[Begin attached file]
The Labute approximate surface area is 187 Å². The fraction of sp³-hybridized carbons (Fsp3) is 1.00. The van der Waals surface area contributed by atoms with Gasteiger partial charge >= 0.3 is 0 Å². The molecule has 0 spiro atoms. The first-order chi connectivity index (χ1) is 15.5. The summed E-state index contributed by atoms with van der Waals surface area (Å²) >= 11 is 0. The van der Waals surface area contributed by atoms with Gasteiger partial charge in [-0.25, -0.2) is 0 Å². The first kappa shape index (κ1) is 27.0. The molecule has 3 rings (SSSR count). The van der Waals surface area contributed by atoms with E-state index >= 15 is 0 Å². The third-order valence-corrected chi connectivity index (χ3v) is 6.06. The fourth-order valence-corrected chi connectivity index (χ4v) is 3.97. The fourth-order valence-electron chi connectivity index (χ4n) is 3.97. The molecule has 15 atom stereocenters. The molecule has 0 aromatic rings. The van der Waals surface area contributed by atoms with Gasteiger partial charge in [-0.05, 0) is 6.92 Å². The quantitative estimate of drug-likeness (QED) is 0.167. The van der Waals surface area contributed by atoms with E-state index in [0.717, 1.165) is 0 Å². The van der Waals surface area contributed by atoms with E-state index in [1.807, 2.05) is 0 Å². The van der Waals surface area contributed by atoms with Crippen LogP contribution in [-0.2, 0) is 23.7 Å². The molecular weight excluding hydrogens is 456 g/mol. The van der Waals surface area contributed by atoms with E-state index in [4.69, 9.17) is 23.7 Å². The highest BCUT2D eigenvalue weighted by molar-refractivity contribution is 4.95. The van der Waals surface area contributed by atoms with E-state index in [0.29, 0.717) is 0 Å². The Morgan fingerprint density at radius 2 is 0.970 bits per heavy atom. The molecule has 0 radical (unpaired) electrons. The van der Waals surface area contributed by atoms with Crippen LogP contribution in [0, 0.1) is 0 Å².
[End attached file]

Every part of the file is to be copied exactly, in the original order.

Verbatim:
The Labute approximate surface area is 187 Å². The fraction of sp³-hybridized carbons (Fsp3) is 1.00. The van der Waals surface area contributed by atoms with Gasteiger partial charge >= 0.3 is 0 Å². The molecule has 0 spiro atoms. The first-order chi connectivity index (χ1) is 15.5. The summed E-state index contributed by atoms with van der Waals surface area (Å²) >= 11 is 0. The van der Waals surface area contributed by atoms with Gasteiger partial charge in [-0.25, -0.2) is 0 Å². The first kappa shape index (κ1) is 27.0. The molecule has 3 rings (SSSR count). The van der Waals surface area contributed by atoms with E-state index >= 15 is 0 Å². The third-order valence-corrected chi connectivity index (χ3v) is 6.06. The fourth-order valence-corrected chi connectivity index (χ4v) is 3.97. The fourth-order valence-electron chi connectivity index (χ4n) is 3.97. The molecule has 15 atom stereocenters. The molecule has 0 aromatic rings. The van der Waals surface area contributed by atoms with Gasteiger partial charge in [-0.05, 0) is 6.92 Å². The quantitative estimate of drug-likeness (QED) is 0.167. The van der Waals surface area contributed by atoms with E-state index in [0.717, 1.165) is 0 Å². The van der Waals surface area contributed by atoms with E-state index in [1.807, 2.05) is 0 Å². The van der Waals surface area contributed by atoms with Crippen LogP contribution in [-0.2, 0) is 23.7 Å². The molecular weight excluding hydrogens is 456 g/mol. The van der Waals surface area contributed by atoms with E-state index in [4.69, 9.17) is 23.7 Å². The highest BCUT2D eigenvalue weighted by molar-refractivity contribution is 4.95. The van der Waals surface area contributed by atoms with E-state index in [0.29, 0.717) is 0 Å². The Morgan fingerprint density at radius 2 is 0.970 bits per heavy atom. The molecule has 0 radical (unpaired) electrons. The van der Waals surface area contributed by atoms with Crippen LogP contribution in [0, 0.1) is 0 Å².